Grobbelaar, 60, fought in the Rhodesian Bush War in the 1970s after being conscripted for an initial 11-month stint.
And the former Liverpool goalkeeper explained he still suffers from cold sweats when he remembers the ordeal and killing guerrilla fighters.
In an interview with the BBC, he said: "You're not the same person once you have done it.
"You have to live with the consequences for the rest of your life.
"The memories have subsided somewhat, but there are times when you are with your mates back in Africa and they particularly like to speak about it. I don't.
"After that, for about a two or three-week period, I do get cold sweats and wake up with those feelings again."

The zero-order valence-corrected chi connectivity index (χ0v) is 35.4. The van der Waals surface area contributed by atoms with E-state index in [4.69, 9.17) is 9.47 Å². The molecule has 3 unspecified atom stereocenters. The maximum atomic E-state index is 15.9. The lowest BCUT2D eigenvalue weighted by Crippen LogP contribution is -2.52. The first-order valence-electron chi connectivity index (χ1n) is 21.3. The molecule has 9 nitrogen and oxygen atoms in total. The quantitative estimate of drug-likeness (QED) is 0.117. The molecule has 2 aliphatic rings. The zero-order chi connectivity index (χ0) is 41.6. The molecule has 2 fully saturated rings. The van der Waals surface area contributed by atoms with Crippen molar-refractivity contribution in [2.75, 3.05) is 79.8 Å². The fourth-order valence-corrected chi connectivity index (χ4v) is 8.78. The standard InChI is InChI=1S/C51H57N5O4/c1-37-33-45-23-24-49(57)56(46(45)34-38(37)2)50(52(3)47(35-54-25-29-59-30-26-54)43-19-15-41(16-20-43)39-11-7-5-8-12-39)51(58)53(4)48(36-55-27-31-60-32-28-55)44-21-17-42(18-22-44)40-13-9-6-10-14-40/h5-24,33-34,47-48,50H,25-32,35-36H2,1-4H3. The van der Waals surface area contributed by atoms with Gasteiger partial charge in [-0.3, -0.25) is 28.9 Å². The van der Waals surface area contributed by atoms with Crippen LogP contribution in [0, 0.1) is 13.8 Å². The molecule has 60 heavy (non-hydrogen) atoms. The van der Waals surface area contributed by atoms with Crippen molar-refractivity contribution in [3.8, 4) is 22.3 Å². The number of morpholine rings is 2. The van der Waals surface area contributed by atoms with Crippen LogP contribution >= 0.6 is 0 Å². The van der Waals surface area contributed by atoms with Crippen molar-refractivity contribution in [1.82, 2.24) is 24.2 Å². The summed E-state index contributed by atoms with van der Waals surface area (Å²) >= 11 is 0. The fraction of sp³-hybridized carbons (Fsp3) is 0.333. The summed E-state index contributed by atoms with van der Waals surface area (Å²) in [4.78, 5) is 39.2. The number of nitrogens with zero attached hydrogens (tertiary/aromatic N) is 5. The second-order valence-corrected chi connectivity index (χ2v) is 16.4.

Grobbelaar was landed his chance when on loan at Crewe from Vancouver Whitecaps.
He was spotted by Reds' head scout Tom Saunders and made the switch to Anfield in 1981.
The star spent 13 successful years at Liverpool, winning six league titles, three FA Cups, three League Cups and the European Cup.
He was the hero in the 1984 final penalty shoot-out as Liverpool beat Roma on penalties in the Stadio Olimpico in Rome.
And he knows it was the sport that rescued him from slipping into a state of depression following his experiences in the army.
Grobbelaar added: "Over the years, I am very lucky that I didn't submerge into a form of depression, because football saved my life really.
"Once I came out of the military, I had football to fall upon which took my mind off those incidents."
Source: Read Full Article